The problem: Invasive Alien Algae
Invasive Alien Algae (IAA) are one of the greatest threats to Hawai’i’s coral reefs and nearshore marine ecosystems. These invasive, non-native marine algae species flourish off of an environment created by sediment and runoff from the land. As IAA spreads, it grows over and smothers coral reefs and native algal communities, killing extensive areas of native habitat.
Three species of invasive algae are devastating Maunalua Bay: Gorilla Ogo (Gracilaria salicornia), Leather Mudweed (Avrainvillea amadelpha), and Prickly seaweed (Acanthophora spicifera).
To date, one of Mālama Maunalua’s key initiatives in restoring the health of Maunalua Bay has involved removing invasive alien algae via regular volunteer-based hukis. Approximately 3,000 volunteers, including 1,000 students, participate in our 30+ community hukis every year, coming together to remove the Invasive Alien Algae (IAA) from Paiko beach. More than 3.5 million pounds have been removed and recycled as soil amendment at local farms. Even with schedule hukis several times a month, more volunteers are needed to help maintain the 1200 plots of IAA in Paiko beach. Mālama Maunalua leads an Adopt a Plot program in addition to the hukis where volunteers can help clear and maintain these plots on their own time.
Seagrass Restoration Initiative
The native Hawaiian seagrass Halophila hawaiiana used to be very dominant and once supported a diverse group of marine species. However, the rapid growth of invasive alien algae turned the Bay from a healthy diverse environment to a mud flat. Mālama Maunalua is currently working with consortium of experts in government, non-government, and academia who are working on ways to transplant the native seagrass into the areas that have been cleared from the hukis. Reestablishing the seagrass beds will take time; therefore, learning how to successfully transplant seagrass will speed up the restoration of the Bay.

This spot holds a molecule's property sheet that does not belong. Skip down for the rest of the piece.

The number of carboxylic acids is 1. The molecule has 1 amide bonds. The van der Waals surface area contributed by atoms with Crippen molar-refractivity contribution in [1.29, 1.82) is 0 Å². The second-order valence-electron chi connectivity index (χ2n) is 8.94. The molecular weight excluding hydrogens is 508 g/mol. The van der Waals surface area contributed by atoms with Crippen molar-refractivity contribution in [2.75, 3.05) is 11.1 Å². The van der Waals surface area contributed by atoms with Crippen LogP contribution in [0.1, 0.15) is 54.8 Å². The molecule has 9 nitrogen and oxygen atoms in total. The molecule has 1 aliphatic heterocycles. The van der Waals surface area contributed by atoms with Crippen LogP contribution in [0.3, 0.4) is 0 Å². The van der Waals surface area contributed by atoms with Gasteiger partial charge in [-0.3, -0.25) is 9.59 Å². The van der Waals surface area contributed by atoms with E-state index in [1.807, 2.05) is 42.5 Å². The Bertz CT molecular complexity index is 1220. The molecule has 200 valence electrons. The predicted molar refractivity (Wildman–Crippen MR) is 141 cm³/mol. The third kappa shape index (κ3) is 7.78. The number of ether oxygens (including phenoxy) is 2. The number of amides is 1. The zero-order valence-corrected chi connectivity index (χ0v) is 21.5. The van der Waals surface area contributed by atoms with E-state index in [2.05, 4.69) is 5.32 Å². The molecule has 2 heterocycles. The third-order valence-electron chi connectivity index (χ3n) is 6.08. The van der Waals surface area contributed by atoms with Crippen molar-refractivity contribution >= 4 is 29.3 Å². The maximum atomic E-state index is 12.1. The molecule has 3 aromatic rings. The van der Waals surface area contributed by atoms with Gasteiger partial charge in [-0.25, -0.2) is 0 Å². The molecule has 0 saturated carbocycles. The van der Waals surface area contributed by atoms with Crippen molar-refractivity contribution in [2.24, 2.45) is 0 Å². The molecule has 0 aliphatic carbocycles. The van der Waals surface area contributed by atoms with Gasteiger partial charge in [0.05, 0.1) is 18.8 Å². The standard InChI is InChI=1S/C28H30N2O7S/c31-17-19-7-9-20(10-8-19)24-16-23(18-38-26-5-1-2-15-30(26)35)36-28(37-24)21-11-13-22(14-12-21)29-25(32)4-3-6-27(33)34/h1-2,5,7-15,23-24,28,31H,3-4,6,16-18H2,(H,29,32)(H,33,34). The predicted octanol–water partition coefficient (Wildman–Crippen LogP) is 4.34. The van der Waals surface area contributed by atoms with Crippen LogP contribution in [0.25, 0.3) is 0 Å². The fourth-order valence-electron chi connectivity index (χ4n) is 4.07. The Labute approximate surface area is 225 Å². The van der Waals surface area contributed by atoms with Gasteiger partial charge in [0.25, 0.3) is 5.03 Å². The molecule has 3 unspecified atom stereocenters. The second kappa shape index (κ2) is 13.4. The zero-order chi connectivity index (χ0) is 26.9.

Sea Urchin Initiative
In June 2018, DLNR-DAR and MM launched the project to determine the efficacy of the native collector urchin as a bio-control mechanism to curb the growth of IAA at our Pāiko Restoration Area. After nearly six months of monitoring urchin health and IAA biomass, we are pleased to announce that urchins survived the relocation from deeper water to the nearshore reef flat and they appear to be eating all algae in the Bay, including mudweed. We quickly learned that urchins are very mobile! Each week, a team of interns monitor urchin health, IAA biomass, and herd the urchins back to the center of the designated plots.
By the numbers
Over 3.5 million
pounds of invasive alien algae removed;
volunteers who have pulled algae with us;
acres of the bay has been maintained or cleared;
the year Mālama Maunalua began removing algae from the bay
We at Mālama Maunalua owe so much of our accomplishments to our dedicated and hard-working volunteers. To date, Mālama Maunalua has engaged over 15,000 volunteers comprised of students, community members, and corporate employees for hukis, outreach events, and internship opportunities. Visit our Volunteer page to learn more and find out how you can become one of the many volunteers committed to restoring Maunalua Bay.